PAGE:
Typhoon Haikui reached China's eastern coast
Few days after Damrey and Saola made landfall in eastern China, another severe storm headed for the same coast. Typhoon Haikui, the 11th tropical storm of the year, is approaching Zhejiang Province and expected to land from Zhejiang's mid-north coast on Tuesday night and Wednesday morning. The local meteorological authority has issued a yellow alert against the typhoon early Monday.Typhoon Haikui is intensifying in the warm waters of the East China Sea. It is forecasted to continue to gain strength. After moving on shore the storm will likely stall out further heavy rainfall across the region. Taiwan is experiencing new rainfall after Saola already made troubles there.
According to Joint Typhoon Warning Center (JTWC), Typhoon Haikui is located 200 nm northeast of Taipei, Taiwan and is moving west-southwestward at speed of 3 knots. Maximum sustained winds are 70 knots with higher gusts up to 85 knots. JTWC storm track showed Haikui making landfall south of Shanghai on August 7–8, 2012.
Haikui started as a tropical depression over the western Pacific Ocean on August 2, 2012. It strengthened to a tropical storm on August 4, and further strengthened to a typhoon on August 6. Xinhua reported that Haikui had already brought high winds and heavy rains to some coastal regions of Zhejiang Province.Government officials called fishing boats back to port and urged residents to prepare for another storm.
Shanghai issued a blue alert against the typhoon on Monday and relocated over 200,000 people to avoid risks.Minister of Water Resources Chen Lei on Monday announced at a video conference that an emergency response system will be launched to cope with the effects of the typhoon, which is expected to dump up to 700 millimeters of rain along coastal areas. Heavy rains will hit many areas in south and east China from Sunday to Tuesday as Haikui approaches the mainland, while stormy weather caused by typhoons Saola and Damrey will continue to affect China's coastal regions, according to the NMC.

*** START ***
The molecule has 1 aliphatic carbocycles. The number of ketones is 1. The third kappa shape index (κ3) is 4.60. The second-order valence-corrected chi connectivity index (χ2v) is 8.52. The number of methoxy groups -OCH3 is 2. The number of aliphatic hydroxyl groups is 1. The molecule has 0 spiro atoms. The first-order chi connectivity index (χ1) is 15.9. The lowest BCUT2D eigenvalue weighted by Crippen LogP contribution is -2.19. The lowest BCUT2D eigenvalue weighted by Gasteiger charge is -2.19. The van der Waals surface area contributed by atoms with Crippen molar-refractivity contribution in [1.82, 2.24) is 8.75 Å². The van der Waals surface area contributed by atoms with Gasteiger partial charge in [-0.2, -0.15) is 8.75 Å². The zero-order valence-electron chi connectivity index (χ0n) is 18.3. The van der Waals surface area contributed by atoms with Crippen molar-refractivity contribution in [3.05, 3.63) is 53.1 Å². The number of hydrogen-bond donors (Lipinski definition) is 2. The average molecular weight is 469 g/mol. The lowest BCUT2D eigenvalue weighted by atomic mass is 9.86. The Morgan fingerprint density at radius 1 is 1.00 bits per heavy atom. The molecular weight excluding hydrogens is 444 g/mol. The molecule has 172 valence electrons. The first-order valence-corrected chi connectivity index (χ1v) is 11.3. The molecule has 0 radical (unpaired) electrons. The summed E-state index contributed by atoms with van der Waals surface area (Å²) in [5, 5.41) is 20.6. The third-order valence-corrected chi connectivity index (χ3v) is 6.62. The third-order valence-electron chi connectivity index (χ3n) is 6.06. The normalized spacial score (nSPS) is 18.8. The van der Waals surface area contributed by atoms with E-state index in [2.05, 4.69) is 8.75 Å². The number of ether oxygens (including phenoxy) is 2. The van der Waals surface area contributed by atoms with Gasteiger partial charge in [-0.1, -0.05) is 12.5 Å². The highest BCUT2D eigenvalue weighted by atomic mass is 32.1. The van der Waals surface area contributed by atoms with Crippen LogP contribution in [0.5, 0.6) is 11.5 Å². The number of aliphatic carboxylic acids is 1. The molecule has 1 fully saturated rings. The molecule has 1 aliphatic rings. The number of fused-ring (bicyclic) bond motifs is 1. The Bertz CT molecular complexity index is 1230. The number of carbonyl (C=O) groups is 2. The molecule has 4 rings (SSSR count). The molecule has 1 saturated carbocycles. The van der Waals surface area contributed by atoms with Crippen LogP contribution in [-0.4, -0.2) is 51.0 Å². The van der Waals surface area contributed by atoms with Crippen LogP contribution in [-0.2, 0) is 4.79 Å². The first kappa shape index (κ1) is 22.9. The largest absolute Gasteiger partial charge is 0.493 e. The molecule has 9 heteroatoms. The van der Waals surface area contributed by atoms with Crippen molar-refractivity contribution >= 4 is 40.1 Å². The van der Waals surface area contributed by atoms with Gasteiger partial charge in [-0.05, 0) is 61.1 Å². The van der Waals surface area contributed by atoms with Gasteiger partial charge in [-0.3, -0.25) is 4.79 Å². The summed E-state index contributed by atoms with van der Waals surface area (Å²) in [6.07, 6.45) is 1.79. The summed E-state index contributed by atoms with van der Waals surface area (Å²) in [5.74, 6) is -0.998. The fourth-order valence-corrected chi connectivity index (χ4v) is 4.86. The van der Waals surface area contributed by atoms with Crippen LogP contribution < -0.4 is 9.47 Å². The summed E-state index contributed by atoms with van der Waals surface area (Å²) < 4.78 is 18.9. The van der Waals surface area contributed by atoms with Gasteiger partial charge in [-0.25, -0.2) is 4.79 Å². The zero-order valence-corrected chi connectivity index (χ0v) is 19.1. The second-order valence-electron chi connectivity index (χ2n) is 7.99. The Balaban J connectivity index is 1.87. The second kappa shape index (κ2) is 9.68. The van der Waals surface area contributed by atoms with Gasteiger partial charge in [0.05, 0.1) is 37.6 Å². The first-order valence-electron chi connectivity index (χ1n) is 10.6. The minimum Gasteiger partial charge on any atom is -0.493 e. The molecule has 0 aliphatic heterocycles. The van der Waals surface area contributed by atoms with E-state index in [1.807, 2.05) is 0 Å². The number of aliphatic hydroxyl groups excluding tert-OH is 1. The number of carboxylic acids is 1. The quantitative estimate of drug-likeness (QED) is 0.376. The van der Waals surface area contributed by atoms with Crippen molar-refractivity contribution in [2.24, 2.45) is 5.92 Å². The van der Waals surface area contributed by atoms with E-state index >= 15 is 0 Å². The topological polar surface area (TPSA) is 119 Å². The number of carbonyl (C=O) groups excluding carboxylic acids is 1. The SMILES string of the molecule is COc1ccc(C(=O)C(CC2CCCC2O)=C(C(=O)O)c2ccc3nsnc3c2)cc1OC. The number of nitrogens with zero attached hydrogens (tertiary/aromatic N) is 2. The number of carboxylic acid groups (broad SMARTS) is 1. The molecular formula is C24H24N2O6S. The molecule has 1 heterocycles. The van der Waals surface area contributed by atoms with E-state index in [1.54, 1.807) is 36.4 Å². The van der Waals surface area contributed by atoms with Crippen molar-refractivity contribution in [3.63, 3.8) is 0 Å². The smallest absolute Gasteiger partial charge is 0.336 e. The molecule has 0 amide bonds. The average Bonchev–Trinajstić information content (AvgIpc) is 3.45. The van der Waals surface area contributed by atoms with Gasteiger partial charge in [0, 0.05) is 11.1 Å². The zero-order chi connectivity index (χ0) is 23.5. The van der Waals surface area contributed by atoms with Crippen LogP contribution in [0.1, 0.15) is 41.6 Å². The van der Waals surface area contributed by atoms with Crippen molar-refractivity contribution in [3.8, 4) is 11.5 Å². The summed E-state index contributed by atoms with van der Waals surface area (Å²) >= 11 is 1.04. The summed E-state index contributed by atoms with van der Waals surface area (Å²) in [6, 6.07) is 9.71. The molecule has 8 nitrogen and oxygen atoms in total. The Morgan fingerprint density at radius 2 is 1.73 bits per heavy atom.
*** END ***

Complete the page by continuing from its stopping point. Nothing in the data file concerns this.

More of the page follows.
Meanwhile, at least nine people have been confirmed dead and four others remain missing after Typhoon Damrey tore through northeast China's Liaoning Province over the weekend, provincial flood control authorities said Monday morning. The typhoon also temporarily disrupted rail services in the province on Saturday, affecting more than 2 million people. In the city of Xiuyan City, where six of the deaths occurred, the typhoon has cut off electricity, paralyzed road traffic and damaged drinking water facilities. More than 110,000 people have been left homeless.
In the meantime, Tropical Storm 13W is located 580 nm north-northwest of Wake Island and it is moving north-northwestward at speed of 7 knots.
- Storm-Centered Infrared (MTSAT; NOAA/SSD)
- Storm-Centered Infrared (Aviation Color Enhancement) (MTSAT; NOAA/SSD)
- Storm-Centered Water Vapor (MTSAT; NOAA/SSD)
- Storm-Centered Visible (MTSAT; NOAA/SSD)
- Storm-Centered Visible (Colorized) (MTSAT; NOAA/SSD)
- Tropical West Pacific Infrared (MTSAT2; NOAA)
- Tropical West Pacific Enhanced Infrared (MTSAT2; NOAA)
- Tropical West Pacific Water Vapor (MTSAT2; NOAA)
- Tropical West Pacific Visible (MTSAT2; NOAA)
Featured image credit: Clouds gather over the city as a warning of the coming typhoon in Hangzhou, capital of east China's Zhejiang Province, Aug. 6, 2012. (Xinhua/Han Chuanhao)